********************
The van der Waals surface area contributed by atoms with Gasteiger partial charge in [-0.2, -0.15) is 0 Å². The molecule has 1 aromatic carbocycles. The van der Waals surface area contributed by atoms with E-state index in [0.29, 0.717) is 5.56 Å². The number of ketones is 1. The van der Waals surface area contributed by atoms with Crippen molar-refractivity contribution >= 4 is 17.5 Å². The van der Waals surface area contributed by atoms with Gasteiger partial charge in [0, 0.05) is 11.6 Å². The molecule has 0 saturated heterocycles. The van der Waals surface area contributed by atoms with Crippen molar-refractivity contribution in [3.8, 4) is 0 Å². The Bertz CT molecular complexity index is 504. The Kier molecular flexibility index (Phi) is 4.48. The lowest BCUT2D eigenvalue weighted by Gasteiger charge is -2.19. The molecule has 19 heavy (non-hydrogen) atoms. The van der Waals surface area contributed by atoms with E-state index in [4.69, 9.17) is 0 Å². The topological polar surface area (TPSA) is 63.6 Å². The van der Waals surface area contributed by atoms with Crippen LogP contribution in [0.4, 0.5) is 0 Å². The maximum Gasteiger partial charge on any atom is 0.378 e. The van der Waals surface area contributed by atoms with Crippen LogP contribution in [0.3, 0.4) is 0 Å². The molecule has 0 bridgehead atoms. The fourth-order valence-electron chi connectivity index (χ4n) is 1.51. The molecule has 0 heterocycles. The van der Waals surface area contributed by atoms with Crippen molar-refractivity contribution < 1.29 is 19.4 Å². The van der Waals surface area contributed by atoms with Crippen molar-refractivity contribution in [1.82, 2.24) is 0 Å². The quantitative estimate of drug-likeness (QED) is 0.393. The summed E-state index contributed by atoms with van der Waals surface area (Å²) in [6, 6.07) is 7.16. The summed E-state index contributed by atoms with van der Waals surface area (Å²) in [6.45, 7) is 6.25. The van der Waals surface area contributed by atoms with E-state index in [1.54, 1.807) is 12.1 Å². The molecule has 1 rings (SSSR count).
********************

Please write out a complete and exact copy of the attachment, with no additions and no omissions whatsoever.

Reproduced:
The van der Waals surface area contributed by atoms with Gasteiger partial charge in [-0.2, -0.15) is 0 Å². The molecule has 1 aromatic carbocycles. The van der Waals surface area contributed by atoms with E-state index in [0.29, 0.717) is 5.56 Å². The number of ketones is 1. The van der Waals surface area contributed by atoms with Crippen molar-refractivity contribution >= 4 is 17.5 Å². The van der Waals surface area contributed by atoms with Gasteiger partial charge in [0, 0.05) is 11.6 Å². The molecule has 0 saturated heterocycles. The van der Waals surface area contributed by atoms with Crippen molar-refractivity contribution in [3.8, 4) is 0 Å². The Bertz CT molecular complexity index is 504. The Kier molecular flexibility index (Phi) is 4.48. The lowest BCUT2D eigenvalue weighted by Gasteiger charge is -2.19. The molecule has 19 heavy (non-hydrogen) atoms. The van der Waals surface area contributed by atoms with E-state index in [4.69, 9.17) is 0 Å². The topological polar surface area (TPSA) is 63.6 Å². The van der Waals surface area contributed by atoms with Crippen LogP contribution in [0.4, 0.5) is 0 Å². The maximum Gasteiger partial charge on any atom is 0.378 e. The van der Waals surface area contributed by atoms with Crippen LogP contribution in [0.3, 0.4) is 0 Å². The molecule has 0 bridgehead atoms. The fourth-order valence-electron chi connectivity index (χ4n) is 1.51. The molecule has 0 heterocycles. The van der Waals surface area contributed by atoms with Crippen molar-refractivity contribution < 1.29 is 19.4 Å². The van der Waals surface area contributed by atoms with Crippen molar-refractivity contribution in [1.82, 2.24) is 0 Å². The quantitative estimate of drug-likeness (QED) is 0.393. The summed E-state index contributed by atoms with van der Waals surface area (Å²) in [6, 6.07) is 7.16. The summed E-state index contributed by atoms with van der Waals surface area (Å²) in [6.45, 7) is 6.25. The van der Waals surface area contributed by atoms with E-state index in [1.54, 1.807) is 12.1 Å². The molecule has 1 rings (SSSR count).